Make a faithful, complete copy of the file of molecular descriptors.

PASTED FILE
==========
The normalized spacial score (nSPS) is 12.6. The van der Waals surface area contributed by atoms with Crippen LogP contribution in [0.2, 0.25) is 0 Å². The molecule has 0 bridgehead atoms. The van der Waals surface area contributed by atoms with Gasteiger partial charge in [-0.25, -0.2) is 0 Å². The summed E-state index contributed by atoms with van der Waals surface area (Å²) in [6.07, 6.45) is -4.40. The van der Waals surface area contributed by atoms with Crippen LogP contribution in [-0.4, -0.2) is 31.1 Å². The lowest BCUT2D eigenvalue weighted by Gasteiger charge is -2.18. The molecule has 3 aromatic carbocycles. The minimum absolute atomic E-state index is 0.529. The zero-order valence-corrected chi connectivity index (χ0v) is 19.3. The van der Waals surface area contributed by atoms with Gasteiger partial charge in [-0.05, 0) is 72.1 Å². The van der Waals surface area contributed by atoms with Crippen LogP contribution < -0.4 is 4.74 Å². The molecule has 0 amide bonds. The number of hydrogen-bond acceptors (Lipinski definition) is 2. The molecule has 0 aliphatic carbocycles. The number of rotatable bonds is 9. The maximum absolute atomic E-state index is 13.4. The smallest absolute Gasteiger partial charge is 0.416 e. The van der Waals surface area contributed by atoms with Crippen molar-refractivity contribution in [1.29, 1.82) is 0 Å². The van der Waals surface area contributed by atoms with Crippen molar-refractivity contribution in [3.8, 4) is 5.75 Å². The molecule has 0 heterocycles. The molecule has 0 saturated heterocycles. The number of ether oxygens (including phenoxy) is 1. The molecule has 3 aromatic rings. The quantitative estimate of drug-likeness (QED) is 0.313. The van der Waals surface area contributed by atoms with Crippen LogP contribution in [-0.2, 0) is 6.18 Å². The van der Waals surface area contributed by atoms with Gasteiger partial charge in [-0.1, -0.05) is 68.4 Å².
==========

The normalized spacial score (nSPS) is 12.6. The van der Waals surface area contributed by atoms with Crippen LogP contribution in [0.2, 0.25) is 0 Å². The molecule has 0 bridgehead atoms. The van der Waals surface area contributed by atoms with Gasteiger partial charge in [-0.25, -0.2) is 0 Å². The summed E-state index contributed by atoms with van der Waals surface area (Å²) in [6.07, 6.45) is -4.40. The van der Waals surface area contributed by atoms with Crippen LogP contribution in [-0.4, -0.2) is 31.1 Å². The lowest BCUT2D eigenvalue weighted by Gasteiger charge is -2.18. The molecule has 3 aromatic carbocycles. The minimum absolute atomic E-state index is 0.529. The zero-order valence-corrected chi connectivity index (χ0v) is 19.3. The van der Waals surface area contributed by atoms with Gasteiger partial charge in [-0.05, 0) is 72.1 Å². The van der Waals surface area contributed by atoms with Crippen LogP contribution < -0.4 is 4.74 Å². The molecule has 0 amide bonds. The number of hydrogen-bond acceptors (Lipinski definition) is 2. The molecule has 0 aliphatic carbocycles. The number of rotatable bonds is 9. The maximum absolute atomic E-state index is 13.4. The smallest absolute Gasteiger partial charge is 0.416 e. The van der Waals surface area contributed by atoms with Crippen molar-refractivity contribution in [1.29, 1.82) is 0 Å². The van der Waals surface area contributed by atoms with Crippen molar-refractivity contribution in [3.8, 4) is 5.75 Å². The molecule has 0 heterocycles. The molecule has 0 saturated heterocycles. The number of ether oxygens (including phenoxy) is 1. The molecule has 3 aromatic rings. The quantitative estimate of drug-likeness (QED) is 0.313. The van der Waals surface area contributed by atoms with Crippen LogP contribution in [-0.2, 0) is 6.18 Å². The van der Waals surface area contributed by atoms with Gasteiger partial charge in [-0.1, -0.05) is 68.4 Å².